Archive for July, 2010
By Marcia L. Schurer, Ed.D., Author FitDelicious™: Lose the Pounds, Not the Taste; Food Intelligence Tools for Healthy and Delicious Eating
Read the newspaper, flip through a magazine, turn on the TV or radio, or surf the internet and you’ll be bombarded with marketing messages, research studies, or statistics about your health and weight.
According to the Center for Disease Control (CDC), two-thirds of the American adult population is now overweight or obese. That’s 127 million overweight adults, 60 million obese and 9 million severely obese. Equally disturbing are the one third or 26 million children who are also overweight or obese. Since 1980, obesity among children ages 6 to 11 more than doubled while the rate among adolescents aged 12 to 19 more than tripled to 17.6 %. In some states, the rate of childhood obesity has exceeded 20%.
Unfortunately just like adult obesity, childhood obesity increases the risk of obesity-related diseases (together now estimated at $147 billion annually) including type 2 diabetes, cardiovascular disease, high blood pressure, and bone and joint problems. Obese children are also more likely to suffer self-esteem issues and become overweight or obese adults. Even more alarming is the prediction that children born in the year 2000 and after will be the first generation in America’s history to die at a younger age than their parents!
WHAT CAN YOU DO? MAKE YOUR HEALTH AND YOUR CHILDREN’S HEALTH YOUR NUMBER ONE PRIORITY.
Healthy food habits start at home. Be a role model for more positive eating behaviors. Eat healthier foods. Healthy foods lead to healthy minds and bodies. Better nutrition leads to better academic performance too!
Start Now. Show your kids how eating healthier foods can be fun and delicious. Teach them to be TasteFit – how to master the art of tasting – to develop a discriminating and discerning palate, one that knows how to distinguish quality from mediocrity, authenticity from artificiality, and foods that deserve their calories and foods that don’t. The more you get your children away from processed foods (high in fat, sugar, and salt), the healthier they will be when they’re young and grown.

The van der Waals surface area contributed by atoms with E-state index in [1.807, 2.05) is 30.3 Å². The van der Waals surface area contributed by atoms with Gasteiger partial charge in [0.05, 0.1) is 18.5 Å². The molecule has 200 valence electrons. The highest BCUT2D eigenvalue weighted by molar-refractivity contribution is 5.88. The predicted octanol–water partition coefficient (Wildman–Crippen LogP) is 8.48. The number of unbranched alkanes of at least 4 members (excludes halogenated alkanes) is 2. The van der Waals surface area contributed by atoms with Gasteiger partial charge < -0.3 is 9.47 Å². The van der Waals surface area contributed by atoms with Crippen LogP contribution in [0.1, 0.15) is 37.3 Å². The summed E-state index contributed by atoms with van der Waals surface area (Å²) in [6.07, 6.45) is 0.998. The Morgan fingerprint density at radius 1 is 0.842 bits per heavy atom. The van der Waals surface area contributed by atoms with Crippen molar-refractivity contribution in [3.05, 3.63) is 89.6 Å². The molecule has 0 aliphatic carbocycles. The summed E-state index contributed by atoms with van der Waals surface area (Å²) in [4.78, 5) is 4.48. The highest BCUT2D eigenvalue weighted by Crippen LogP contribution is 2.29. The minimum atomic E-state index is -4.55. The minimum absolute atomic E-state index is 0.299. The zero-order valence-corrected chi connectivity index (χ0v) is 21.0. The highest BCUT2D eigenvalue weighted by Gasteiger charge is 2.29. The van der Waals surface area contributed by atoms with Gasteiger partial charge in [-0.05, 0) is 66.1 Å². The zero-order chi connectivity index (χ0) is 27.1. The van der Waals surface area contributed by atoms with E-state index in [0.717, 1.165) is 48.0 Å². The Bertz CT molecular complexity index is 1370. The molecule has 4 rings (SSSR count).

Teach them how to use and develop their five senses – taste, smell, sight, touch and hearing. Start with their taste buds, the 10,000 their given at birth. Teach them to become a connoisseur of great food instead of a collector of wasted calories. Select and prepare a variety of colorful foods that are sweet, salty, sour, fruity, spicy, and savory naturally, without added sugar, salt, fat or calories. Let your kids touch and feel the foods in their hands and mouths. Grill, roast, steam, stir-fry or sauté them and let the aromas and sizzling sounds fill your kitchen.
Show your kids how to make better food decisions. Take them to the farmers’ market or favorite food store when you go shopping. Let your kids choose a variety of brightly colored and textured fruits and veggies each week, ones that are grown locally, regionally, and from different parts of the country or from around the world. Train your children’s taste buds when they are young to love fruits and vegetables and they will love them for a lifetime. Buy an assortment of fresh fruits and vegetables to make sure they get their daily recommended servings — at least 5 servings daily or 1 – 3 cups veggies and 1 – 2 cups fruits daily; check www.mypyramid.gov for recommendations by age and sex — and vitamins, minerals, and fiber. Less than 25% adolescents eat enough fruits and veggies a day. Make sure to buy them when they are ripe and in peak season so they will taste their best.
Make food tasting a fun adventure. Have tasting parties with your kids, their friends and family. Taste testing is a wonderful way for you and your kids to explore and discover new foods to enjoy that can become part of your family’s daily meal plan. Experiment by tasting different fruits and vegetables raw, especially different varieties of the same food, like apples, pears, peaches, plums, grapes, tomatoes and peppers. Then prepare them using different cooking methods so they can taste the difference between ones that have been steamed, poached, grilled, roasted, baked, pureed or sautéed. Let them taste the food by itself and then in combination with other foods. Try popping their flavor with different herbs, spices, sauces and dressings that will add variety and taste without adding too many more calories. Broaden their horizons and experiment with ethnic and world cuisines. Keep test tasting activities to itty bitty bites and small sips to keep their calories in check.
Give your kids a vocabulary to describe the foods they taste. Or let them come up with their own fun descriptions. Words like crunchy, crispy, creamy, buttery, fiery, spicy, tangy, tart, fruity, smoky, fizzy, silky, smooth, mellow, sharp, lemony, and garlicky are just a few of the words that can make food tasting more fun and interesting.